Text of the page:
‘Actual 3D’ so far has made little impact on gaming, notwithstanding the Nintendo 3DS and its rather lacklustre sales. My reckoning is that this is about to change and will happen most significantly with the next generation of games consoles due out over the next two to three years. It’s not as though the technology doesn’t exist to do something earlier, but the timing of the next gen machines coincides nicely with the fall in price of 3D displays towards something affordable by most. Of course, we might all be living off the vegetables we have to grow in our back gardens by then if the world economy continues on its current curve – thoughts of virtual worlds a fond and distant memory – but that’s another issue entirely.
Despite the repeated evidence of the last three decades, it’s all too easy to fall into the trap of thinking that today’s technology is unbelievable, easy to forget how what we once thought was incredible now looks hopelessly outdated. In September, it was announced that a ban on the sale of ‘Doom’ to teenagers had been lifted in Germany, 17 years after it was put in place (and 18 years after the game was initially released). Doom was once incredible. Not the actual first 3D environment to grace a computer screen – I can still remember 3D Monster maze on the Sinclair ZX81 thirty years ago (and I probably shouldn’t have admitted to that) – but the first, perhaps, to produce a collective gasp of such magnitude. Now, it looks archaic. The German decision on its unbanning was rationalised with the explanation that a game as old and chunky as this was now likely to be only of “historical interest” to gamers. Presumably their belief is that any game in this day and age that doesn’t show high resolution internal organs exploding whenever a bad guy takes a round from the player’s machine gun is about as harmless as Jerry the mouse sticking Tom cat’s tail into a nearby wall socket. It wasn’t at all a decision based on ‘not 3D 3D’ being old in and of itself – of course it wasn’t. But perhaps this step is also the first rung on the ladder for the genre’s transition to the IT attic, that dusty place where we store such memorabilia as 3.5 inch floppy disks, cathode ray tube monitors and pretty much anything that plugged into the parallel printer port.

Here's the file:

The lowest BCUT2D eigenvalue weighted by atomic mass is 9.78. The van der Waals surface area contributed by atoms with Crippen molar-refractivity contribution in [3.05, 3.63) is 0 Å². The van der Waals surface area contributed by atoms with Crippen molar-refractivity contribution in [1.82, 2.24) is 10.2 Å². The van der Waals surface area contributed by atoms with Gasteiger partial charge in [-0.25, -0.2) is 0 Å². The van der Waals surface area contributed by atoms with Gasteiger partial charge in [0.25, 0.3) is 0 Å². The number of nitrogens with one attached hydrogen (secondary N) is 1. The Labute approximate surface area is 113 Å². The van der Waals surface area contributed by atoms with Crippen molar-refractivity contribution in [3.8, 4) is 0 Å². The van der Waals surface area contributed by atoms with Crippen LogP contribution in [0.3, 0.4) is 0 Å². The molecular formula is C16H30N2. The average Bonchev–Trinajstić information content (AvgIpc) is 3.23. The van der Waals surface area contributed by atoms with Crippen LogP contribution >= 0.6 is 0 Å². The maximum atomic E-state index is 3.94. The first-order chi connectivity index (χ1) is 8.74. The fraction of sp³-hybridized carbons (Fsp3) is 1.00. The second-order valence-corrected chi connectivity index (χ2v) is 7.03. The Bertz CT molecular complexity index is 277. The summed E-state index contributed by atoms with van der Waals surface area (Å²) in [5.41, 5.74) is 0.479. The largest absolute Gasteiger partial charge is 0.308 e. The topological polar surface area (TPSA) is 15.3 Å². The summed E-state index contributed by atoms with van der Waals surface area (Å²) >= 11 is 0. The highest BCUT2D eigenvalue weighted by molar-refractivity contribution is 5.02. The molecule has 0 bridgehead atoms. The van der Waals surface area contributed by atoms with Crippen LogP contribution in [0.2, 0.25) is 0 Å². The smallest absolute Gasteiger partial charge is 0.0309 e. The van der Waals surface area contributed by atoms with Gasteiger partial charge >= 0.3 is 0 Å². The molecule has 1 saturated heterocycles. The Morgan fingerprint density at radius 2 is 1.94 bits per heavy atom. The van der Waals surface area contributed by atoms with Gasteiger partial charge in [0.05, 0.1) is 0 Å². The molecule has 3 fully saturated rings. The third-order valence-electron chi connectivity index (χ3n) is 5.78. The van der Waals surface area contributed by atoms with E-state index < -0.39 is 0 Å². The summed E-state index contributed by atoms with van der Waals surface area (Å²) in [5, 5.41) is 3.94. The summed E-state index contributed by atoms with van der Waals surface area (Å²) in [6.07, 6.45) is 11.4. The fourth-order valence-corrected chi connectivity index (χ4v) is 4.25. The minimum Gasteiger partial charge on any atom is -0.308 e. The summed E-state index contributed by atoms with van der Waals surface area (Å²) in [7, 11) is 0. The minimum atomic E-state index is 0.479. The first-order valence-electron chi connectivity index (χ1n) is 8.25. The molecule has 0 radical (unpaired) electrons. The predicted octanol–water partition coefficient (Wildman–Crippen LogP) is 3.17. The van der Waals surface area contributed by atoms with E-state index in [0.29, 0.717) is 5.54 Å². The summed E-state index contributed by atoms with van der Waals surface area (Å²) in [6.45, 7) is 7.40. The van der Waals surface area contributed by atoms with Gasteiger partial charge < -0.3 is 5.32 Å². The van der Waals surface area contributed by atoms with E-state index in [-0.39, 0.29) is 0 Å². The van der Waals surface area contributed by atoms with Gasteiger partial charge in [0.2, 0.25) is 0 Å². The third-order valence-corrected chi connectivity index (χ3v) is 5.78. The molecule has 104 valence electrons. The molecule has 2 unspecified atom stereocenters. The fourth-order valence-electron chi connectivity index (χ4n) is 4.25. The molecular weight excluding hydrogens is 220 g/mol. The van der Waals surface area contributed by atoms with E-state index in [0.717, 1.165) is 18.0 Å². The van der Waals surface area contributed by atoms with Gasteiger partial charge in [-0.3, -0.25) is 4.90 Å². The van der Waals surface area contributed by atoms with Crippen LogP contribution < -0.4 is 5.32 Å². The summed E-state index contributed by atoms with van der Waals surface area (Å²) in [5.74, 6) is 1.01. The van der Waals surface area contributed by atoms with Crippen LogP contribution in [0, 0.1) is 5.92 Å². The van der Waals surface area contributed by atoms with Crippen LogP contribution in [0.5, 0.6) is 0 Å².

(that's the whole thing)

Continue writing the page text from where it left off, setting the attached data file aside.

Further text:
Enticing as an ‘actual 3D’ SL on your TV might sound (perhaps with your RL movement mapped onto that of your avatar), this would still be a window into a world you’re not part of. I can imagine this enticing more people to the metaverse, but would it be enough to make the experience so immersively spectacular it attracted the sort of numbers seen by Facebook? SL, after all, is not a 3D gaming environment: it’s a 3D social networking environment and therein lies its potential mass appeal. At about the same time that Doom got unbanned, Sony demonstrated a new virtual reality headset to be sold for the PS3 (http://goo.gl/5a6FH), a pair of glasses that places a tiny screen in front of each eye. At $600 each, these are probably unlikely to fly from the shelves (in any case, they’ll only be on sale in Japan); it’s a new, expensive and probably imperfect step in the next direction. But just imagine the possibilities if this technology ever got joined to SL: a turn of your head to the right and you’d be looking at the person next to you; you would be inside SL rather than looking into it; a non-windowed world of people and places, and no need to pick up any sort of gun in order to enter it. Now that might be something of interest to the masses.
Which all might feel in the here and now such a terribly long way away. But just think: five years ago, you couldn’t even get a prim bigger than ten metres long without having to resort to some dodgy backstreet deal with ‘megaprim’ suppliers. Newbies these days just don’t even know that they’re born.